THE southern Queensland selling centre of Roma maintained its mantle as the busiest cattle saleyards in Australia last financial year, but there were some significant shifts among the minor placegetters.
Data released by the National Livestock Reporting Service this morning, covering the 2020-21 financial year, shows that national saleyard throughput (both sheep and cattle) was down 10.3pc year on year, as a consequence of herd rebuilding.
A total of 3.545 million cattle and 13.43 million sheep were transacted via saleyards throughout the financial year.
Wagga in NSW can lay claim to being Australia’s largest saleyard when measured across both cattle and sheep, accounting for 1.818 million sheep in addition to 113,000 cattle.
The 2020-21 results reflect that both the sheep flock and beef herd are in herd rebuild stage, with less transactions taking place as producers retain livestock. Across the year there were 17 million saleyard transactions made across both livestock species, down 10.2pc from the 18.9 million transactions the previous financial year.
On a head sold basis, sheep make up 79pc of all saleyard transactions at 13.4 million head.
Always worth remembering when comparing state-to-state statistics in the saleyards results published below is the fact that Queensland is far less reliant on the saleyards selling channel that southern states, for both store and slaughter cattle. The overwhelming majority of restocker, feeder and slaughter cattle in Queensland are sourced direct out of the paddock.
The five largest yards in terms of cattle turnover across Australia last year (% change on previous years in brackets) were:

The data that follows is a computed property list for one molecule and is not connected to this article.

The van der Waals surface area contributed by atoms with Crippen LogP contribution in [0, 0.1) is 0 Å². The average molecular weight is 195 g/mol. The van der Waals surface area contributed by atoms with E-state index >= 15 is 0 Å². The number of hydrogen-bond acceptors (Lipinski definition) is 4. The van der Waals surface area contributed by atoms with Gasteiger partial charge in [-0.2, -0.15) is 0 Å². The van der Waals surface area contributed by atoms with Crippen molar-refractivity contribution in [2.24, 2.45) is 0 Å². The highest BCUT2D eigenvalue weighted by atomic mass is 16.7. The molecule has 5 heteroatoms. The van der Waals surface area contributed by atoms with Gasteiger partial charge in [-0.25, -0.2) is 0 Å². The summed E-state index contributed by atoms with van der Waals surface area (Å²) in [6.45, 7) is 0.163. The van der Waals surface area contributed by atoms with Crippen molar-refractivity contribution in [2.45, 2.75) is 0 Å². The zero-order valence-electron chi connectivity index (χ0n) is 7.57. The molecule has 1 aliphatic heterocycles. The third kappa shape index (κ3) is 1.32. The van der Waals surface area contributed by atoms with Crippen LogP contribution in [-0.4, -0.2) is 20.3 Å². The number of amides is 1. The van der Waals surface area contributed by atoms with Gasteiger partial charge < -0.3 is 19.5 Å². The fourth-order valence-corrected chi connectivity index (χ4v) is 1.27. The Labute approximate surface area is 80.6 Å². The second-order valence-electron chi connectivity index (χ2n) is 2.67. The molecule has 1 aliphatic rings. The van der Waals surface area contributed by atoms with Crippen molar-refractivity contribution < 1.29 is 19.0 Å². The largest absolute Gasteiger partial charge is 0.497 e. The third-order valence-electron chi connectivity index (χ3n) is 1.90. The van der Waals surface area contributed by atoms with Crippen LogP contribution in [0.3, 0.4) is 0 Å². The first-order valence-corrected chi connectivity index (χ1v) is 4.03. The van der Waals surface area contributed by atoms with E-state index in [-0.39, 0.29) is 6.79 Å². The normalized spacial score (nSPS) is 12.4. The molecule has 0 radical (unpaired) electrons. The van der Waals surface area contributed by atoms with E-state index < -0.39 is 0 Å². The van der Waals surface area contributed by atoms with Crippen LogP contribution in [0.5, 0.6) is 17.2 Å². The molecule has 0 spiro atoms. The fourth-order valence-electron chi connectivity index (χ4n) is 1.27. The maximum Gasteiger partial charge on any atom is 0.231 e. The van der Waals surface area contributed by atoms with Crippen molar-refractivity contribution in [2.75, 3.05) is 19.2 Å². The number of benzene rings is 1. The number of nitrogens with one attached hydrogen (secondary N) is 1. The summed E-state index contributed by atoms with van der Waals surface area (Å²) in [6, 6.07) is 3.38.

- Roma (QLD) – 239,224 (-13.1pc)
- Dalby (QLD) – 167,047 (-29.3pc)
- CQLX Gracemere (QLD) – 166,198 (+18.1pc)
- Leongatha (VIC) – 142,634 (-0.6pc)
- Wodonga (Barnawatha) (VIC) – 121,752 (-33.7pc)
NSW yards like Dubbo, Wagga and Casino, which traditionally figure prominently among statistics on national saleyards turnover, where noticeably absent from the list of biggest national yards this year, due to the impact of drought.
In a breakdown by state, Queensland accounted for the biggest portion of cattle saleyards turnover for the year, totalling 1.13 million head. NSW throughput was 1.037 million, followed by Victoria 861,000; Western Australia 249,000; South Australia 230,000 and Tasmania 35,870.
Big movers last financial year in terms of turnover were CQLX Gracemere (Rockhampton), which went within a thousand head of knocking off Dalby as the second biggest cattle selling centre in Australia. Gracemere went strongly against the overall throughput trend, lifting cattle turnover by 18pc on the previous year.
Also significant was Leongatha’s move past Victorian rival, Wodonga, to top the throughput statistics in Victoria, and finishing fourth on the national list for the first time.
Gracemere agent Brad Mulvihill from TopX, who has sold at the Central Queensland selling centre for the past 18 years, said the decline in live export trade out of northern Australia over the past 18 months had been a considerable factor in Gracemere’s dramatic rise in volume.
“We are seeing a lot more of those Brahman-type feeder steers from vendors further north through the yards,” he told Beef Central this morning. “They see Gracemere as a good destination with plenty of buyer competition, partly because it regularly attracts restocker buyers from further south, even into NSW.”
While most saleyards experienced a decline in throughput last financial year, Guyra and Deniliquin (NSW), Gracemere and Mareeba (QLD), Mortlake, Casterton, Ballarat and Warracknabeal (VIC) and Naracoorte (SA) experienced increases of more than 10pc (see tables below).
The lower yardings in FY21 translated into higher prices as supply was constrained. However, as 2022 and 2023 approaches, yardings are expected to increase as the rebuild matures and more animals hit the market.
Tables for largest saleyards in each state will be added here this afternoon. Click on tables for a larger view.